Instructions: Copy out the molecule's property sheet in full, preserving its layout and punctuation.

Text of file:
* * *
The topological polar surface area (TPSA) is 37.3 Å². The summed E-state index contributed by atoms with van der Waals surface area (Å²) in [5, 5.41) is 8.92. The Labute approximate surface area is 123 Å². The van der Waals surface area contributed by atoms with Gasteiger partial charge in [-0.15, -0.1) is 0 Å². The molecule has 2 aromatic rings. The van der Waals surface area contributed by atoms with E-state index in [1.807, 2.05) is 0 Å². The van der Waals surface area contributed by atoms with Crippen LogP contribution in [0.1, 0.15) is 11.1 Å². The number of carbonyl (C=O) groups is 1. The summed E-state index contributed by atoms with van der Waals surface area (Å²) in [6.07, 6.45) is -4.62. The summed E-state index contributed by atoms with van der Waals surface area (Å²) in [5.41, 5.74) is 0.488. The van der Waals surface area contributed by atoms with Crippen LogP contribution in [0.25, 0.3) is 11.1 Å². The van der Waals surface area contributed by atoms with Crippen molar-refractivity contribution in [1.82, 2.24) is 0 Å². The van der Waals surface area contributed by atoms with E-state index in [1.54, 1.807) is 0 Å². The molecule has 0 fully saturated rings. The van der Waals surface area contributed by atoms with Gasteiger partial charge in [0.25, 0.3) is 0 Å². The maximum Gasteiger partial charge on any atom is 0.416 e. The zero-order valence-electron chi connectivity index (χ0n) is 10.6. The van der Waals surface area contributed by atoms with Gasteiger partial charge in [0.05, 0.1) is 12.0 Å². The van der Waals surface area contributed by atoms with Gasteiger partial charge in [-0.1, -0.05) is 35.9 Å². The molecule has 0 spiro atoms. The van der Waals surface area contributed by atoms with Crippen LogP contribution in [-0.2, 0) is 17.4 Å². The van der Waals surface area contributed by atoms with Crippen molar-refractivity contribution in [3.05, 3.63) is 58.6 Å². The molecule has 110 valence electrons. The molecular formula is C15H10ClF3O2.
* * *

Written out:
The topological polar surface area (TPSA) is 37.3 Å². The summed E-state index contributed by atoms with van der Waals surface area (Å²) in [5, 5.41) is 8.92. The Labute approximate surface area is 123 Å². The van der Waals surface area contributed by atoms with Gasteiger partial charge in [-0.15, -0.1) is 0 Å². The molecule has 2 aromatic rings. The van der Waals surface area contributed by atoms with E-state index in [1.807, 2.05) is 0 Å². The van der Waals surface area contributed by atoms with Crippen LogP contribution in [0.1, 0.15) is 11.1 Å². The number of carbonyl (C=O) groups is 1. The summed E-state index contributed by atoms with van der Waals surface area (Å²) in [6.07, 6.45) is -4.62. The summed E-state index contributed by atoms with van der Waals surface area (Å²) in [5.41, 5.74) is 0.488. The van der Waals surface area contributed by atoms with Crippen LogP contribution in [0.25, 0.3) is 11.1 Å². The van der Waals surface area contributed by atoms with Crippen molar-refractivity contribution in [1.82, 2.24) is 0 Å². The van der Waals surface area contributed by atoms with E-state index in [1.54, 1.807) is 0 Å². The molecule has 0 fully saturated rings. The van der Waals surface area contributed by atoms with Gasteiger partial charge in [0.25, 0.3) is 0 Å². The maximum Gasteiger partial charge on any atom is 0.416 e. The zero-order valence-electron chi connectivity index (χ0n) is 10.6. The van der Waals surface area contributed by atoms with Gasteiger partial charge in [0.05, 0.1) is 12.0 Å². The van der Waals surface area contributed by atoms with Gasteiger partial charge in [-0.1, -0.05) is 35.9 Å². The molecule has 0 spiro atoms. The van der Waals surface area contributed by atoms with Crippen LogP contribution in [-0.2, 0) is 17.4 Å². The van der Waals surface area contributed by atoms with Crippen molar-refractivity contribution in [3.05, 3.63) is 58.6 Å². The molecule has 110 valence electrons. The molecular formula is C15H10ClF3O2.